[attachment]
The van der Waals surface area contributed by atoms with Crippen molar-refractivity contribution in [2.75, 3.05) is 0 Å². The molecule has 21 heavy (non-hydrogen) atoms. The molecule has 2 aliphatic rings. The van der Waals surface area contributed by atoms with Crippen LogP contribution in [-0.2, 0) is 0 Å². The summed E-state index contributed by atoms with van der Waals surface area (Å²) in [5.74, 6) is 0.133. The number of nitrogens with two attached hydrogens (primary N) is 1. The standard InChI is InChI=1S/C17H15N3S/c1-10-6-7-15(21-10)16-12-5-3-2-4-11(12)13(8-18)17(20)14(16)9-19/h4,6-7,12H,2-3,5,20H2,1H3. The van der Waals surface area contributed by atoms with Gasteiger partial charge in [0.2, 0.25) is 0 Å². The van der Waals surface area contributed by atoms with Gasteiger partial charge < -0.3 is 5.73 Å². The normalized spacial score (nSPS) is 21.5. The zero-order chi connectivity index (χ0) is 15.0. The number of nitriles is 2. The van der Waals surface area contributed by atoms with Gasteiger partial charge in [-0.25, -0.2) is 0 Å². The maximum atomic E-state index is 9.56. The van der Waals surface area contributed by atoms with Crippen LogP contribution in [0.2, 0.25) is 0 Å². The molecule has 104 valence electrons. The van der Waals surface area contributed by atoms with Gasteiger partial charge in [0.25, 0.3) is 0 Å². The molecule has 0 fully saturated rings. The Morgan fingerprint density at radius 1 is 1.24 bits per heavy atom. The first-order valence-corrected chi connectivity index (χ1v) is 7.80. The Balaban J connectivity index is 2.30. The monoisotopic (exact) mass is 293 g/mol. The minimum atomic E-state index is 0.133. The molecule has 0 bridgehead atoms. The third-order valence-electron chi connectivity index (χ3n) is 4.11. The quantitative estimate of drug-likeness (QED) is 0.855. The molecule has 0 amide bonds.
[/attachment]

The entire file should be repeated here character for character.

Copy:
The van der Waals surface area contributed by atoms with Crippen molar-refractivity contribution in [2.75, 3.05) is 0 Å². The molecule has 21 heavy (non-hydrogen) atoms. The molecule has 2 aliphatic rings. The van der Waals surface area contributed by atoms with Crippen LogP contribution in [-0.2, 0) is 0 Å². The summed E-state index contributed by atoms with van der Waals surface area (Å²) in [5.74, 6) is 0.133. The number of nitrogens with two attached hydrogens (primary N) is 1. The standard InChI is InChI=1S/C17H15N3S/c1-10-6-7-15(21-10)16-12-5-3-2-4-11(12)13(8-18)17(20)14(16)9-19/h4,6-7,12H,2-3,5,20H2,1H3. The van der Waals surface area contributed by atoms with Gasteiger partial charge in [0.2, 0.25) is 0 Å². The van der Waals surface area contributed by atoms with Gasteiger partial charge < -0.3 is 5.73 Å². The normalized spacial score (nSPS) is 21.5. The zero-order chi connectivity index (χ0) is 15.0. The number of nitriles is 2. The van der Waals surface area contributed by atoms with Gasteiger partial charge in [-0.25, -0.2) is 0 Å². The maximum atomic E-state index is 9.56. The van der Waals surface area contributed by atoms with Crippen LogP contribution in [0.2, 0.25) is 0 Å². The molecule has 104 valence electrons. The van der Waals surface area contributed by atoms with Gasteiger partial charge in [0.25, 0.3) is 0 Å². The molecule has 0 fully saturated rings. The Morgan fingerprint density at radius 1 is 1.24 bits per heavy atom. The first-order valence-corrected chi connectivity index (χ1v) is 7.80. The Balaban J connectivity index is 2.30. The monoisotopic (exact) mass is 293 g/mol. The minimum atomic E-state index is 0.133. The molecule has 0 bridgehead atoms. The third-order valence-electron chi connectivity index (χ3n) is 4.11. The quantitative estimate of drug-likeness (QED) is 0.855. The molecule has 0 amide bonds.